"We have a young bunch of people, many of whom are motorcycle riders. They are crazy about bikes and understand the customer’s requirements as users," adds Abraham Joseph, the R&D Head who himself joined in 1989. There are others like Ravi Darad, Bajaj Auto's stylist who is an engineer from IIT-Bombay and who is a keen biker himself. The guys who teamed up with the Bajaj Brothers for this remarkable turnaround were.
Abraham Joseph (R&D)
Pradeep Shrivastava (Manufacturing)
S Sridhar (Marketing and Sales)
Kevin P D'Sa (Finance)
K Srinivas (Human Resources)
Vendors: The cost effectiveness and quality of motorcycles manufactured depends on the management of the vendors which supplies the parts. The Bajaj brothers discovered that they had over 1,000 vendors supplying them components, many of which were plain bad in quality, Rajiv decided to prune them down to a around 200. The vendors were even given training on producing quality components. If required they were given training by foreign consultants.
Dealers: Bajaj Dealers so far had been selling scooters. Rajiv Bajaj understood that selling motorcycles were an entirely different proposition. The dealers were overhauled so that they could sell motorcycles. The result is there for all of us to see now. Bajaj Dealerships all over the country have been designed to cater to the new motorcycle buying customer.
The R&D team:
"Our target was: full throttle for 100 hours continuously. The first time, it failed within 10 minutes. Today, the Pulsar engine goes 300 hours full throttle."
Abraham Joseph, the R&D Head is a Mechanical Engineer from the National Institute of Technology (previously called Regional Engineering College), Bhopal.
A.Joseph, Bajaj R&D Head
Abraham Joseph, Bajaj R&D Head
Rajiv Bajaj put his faith on his young engineers to develop an engine rather than on their Japanese partner, Kawasaki. This is what Rajiv Bajaj has to say about R&D:
"What is R&D? It's nothing but an engineer who wants to try something. We always tell ourselves that some of the best motorcycles were made by BMW and Honda long before the computers were invented. It's really the spirit of the engineer which is important for R&D. When I walked into the Kawasaki R&D for the first time, I thought I would see a lot of old grey-haired people with thick glasses. The average age there is 26 or 27. The engineer does not require experience. You need people with imagination. Our R&D today is 113 people. The average age there is under 30."
"The number of mistakes we have made in the Pulsar engine before we got it right is really the learning. One of the endurance tests we have is to take the engine full throttle. Now, full throttle on a bike is rare on the road. Our target was: full throttle for 100 hours continuously. The first time, it failed within 10 minutes. Today, the Pulsar engine goes 300 hours full throttle."
How the Pulsar was conceived:
The reason behind the success of the Pulsars soon became obvious to the Bajaj Brothers when they saw the stance that riders took while driving the bike.
The Pulsar was fulfilling the desire of the riders to take on a youthful persona.
The Marketing Team provided the inputs for the concept bike. They found there was a market of customers looking for something more than just a bike for commuting. They wanted rugged styling and more power.
The design department then came up with eight-10 different designs that Rajiv and his team narrow down to three or four. Feedback on the styling was sought through market surveys; finally, two prototypes of the bike are made. Rajiv & his team worked on at least two to three variations of engines, of which one is selected. Rajiv Bajaj personally supervised even nitty-gritty details, from the styling and paint to the design of the console, the right grip and even the spark plug to use. All this took 24-30 months.
Finally the Pulsar was launched in November 2001 with two engine options of 150 cc and 180 cc.
Sanjiv Bajaj notes, "When we conceived the bike, we thought the target audience would be 25-35-year-olds. But when we saw the sales chart, it was being being picked up by 35-45-year-old customers."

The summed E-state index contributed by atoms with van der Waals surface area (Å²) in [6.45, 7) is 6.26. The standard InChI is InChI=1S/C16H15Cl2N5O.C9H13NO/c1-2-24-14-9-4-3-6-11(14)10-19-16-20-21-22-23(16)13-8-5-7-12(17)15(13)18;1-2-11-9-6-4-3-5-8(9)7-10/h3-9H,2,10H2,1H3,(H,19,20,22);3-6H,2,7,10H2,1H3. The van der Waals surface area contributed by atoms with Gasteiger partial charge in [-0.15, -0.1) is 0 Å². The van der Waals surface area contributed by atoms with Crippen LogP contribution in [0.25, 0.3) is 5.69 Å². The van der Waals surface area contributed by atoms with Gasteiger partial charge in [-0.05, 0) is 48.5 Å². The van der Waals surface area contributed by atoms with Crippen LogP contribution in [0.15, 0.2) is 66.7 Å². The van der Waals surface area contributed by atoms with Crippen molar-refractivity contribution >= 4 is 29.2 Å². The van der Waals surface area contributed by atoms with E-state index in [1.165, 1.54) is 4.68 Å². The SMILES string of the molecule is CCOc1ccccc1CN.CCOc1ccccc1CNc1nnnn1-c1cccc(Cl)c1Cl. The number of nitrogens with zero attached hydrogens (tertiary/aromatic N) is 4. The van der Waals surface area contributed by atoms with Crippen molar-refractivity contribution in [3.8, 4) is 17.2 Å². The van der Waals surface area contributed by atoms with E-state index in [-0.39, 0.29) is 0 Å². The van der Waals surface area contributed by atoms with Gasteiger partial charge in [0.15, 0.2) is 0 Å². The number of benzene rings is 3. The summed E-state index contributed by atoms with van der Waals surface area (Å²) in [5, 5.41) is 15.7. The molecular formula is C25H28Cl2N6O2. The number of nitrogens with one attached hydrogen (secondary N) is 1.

They soon realized the reason when they saw the stance that riders took while driving the bike. The Pulsar was fulfilling the desire of the riders to take on a youthful persona. Perhaps in the same way the formally dressed executive in the US may drive a Range Rover SUV to create the image of a man who seeks adventure.
Although the Pulsars did had quality issues it was the only bike which best satisfied the needs of the Indian Biker. It was powerful, cheaper and muscular looking than other bikes in its category. During those days I used to have a Hero Honda CBZ (Original). Like many Indians even I wasn’t convinced that Bajaj could produce a quality product which could compete with the likes of Honda, Yamaha or Suzuki. But the stellar performance of the Pulsar in the premium Bajaj has proved everyone including me wrong.
The Pulsars has comfortably outsold any other 150 cc motorcycle in India and has dominated the 150 cc and above sales since its launch. Meanwhile instead of sitting idle on its laurels, Bajaj has been constantly upgrading its models giving the mighty Japanese a run for their money.
Moral of the Story
The Pulsar symbolizes the spirit of a resurgent India of the 21'st century. It also represents the manufacturing and managerial prowess of Indians. But there is also a moral to this inspiring story. To tell that, let me first narrate another story ..
It is about how elephants are kept in thailand. I happened to stumbled upon this story in another blog.
To keep the elephants from running away all that the thai's do is just tie tie a rope (or a single chain) to the elephants leg and secure it to a stake in the ground. Once his leg is secured, he will not run away. Now, do you think the elephant actually has the potential to break the chain or rope if he wanted to? Of course! He can pull down an entire tree!
But why won’t he break the weak rope that holds secures his leg? The answer came from the keepers. It lies in making the elephant "believe" that he "cannot" break the string. This conditioning begins from young. When the elephant is a baby and still too weak to walk or even stand properly, they tie his leg to the stake in the ground. Sure enough when the baby elephant tries to run to its mother, it would not able to break the chains that bind it. When it attempts to run, the chain will catch its leg and it will fall onto the ground. After expriencing all the pain from falling again and again, one day the elephant will not bother to pull the chain any more. The moment this happens, the keepers know that the elephant has been condiitoned to be trapped for the rest of its life.
They have proved that Indians are capable of competing with the best in the world and in this process they have made every Indian proud, including your's truly.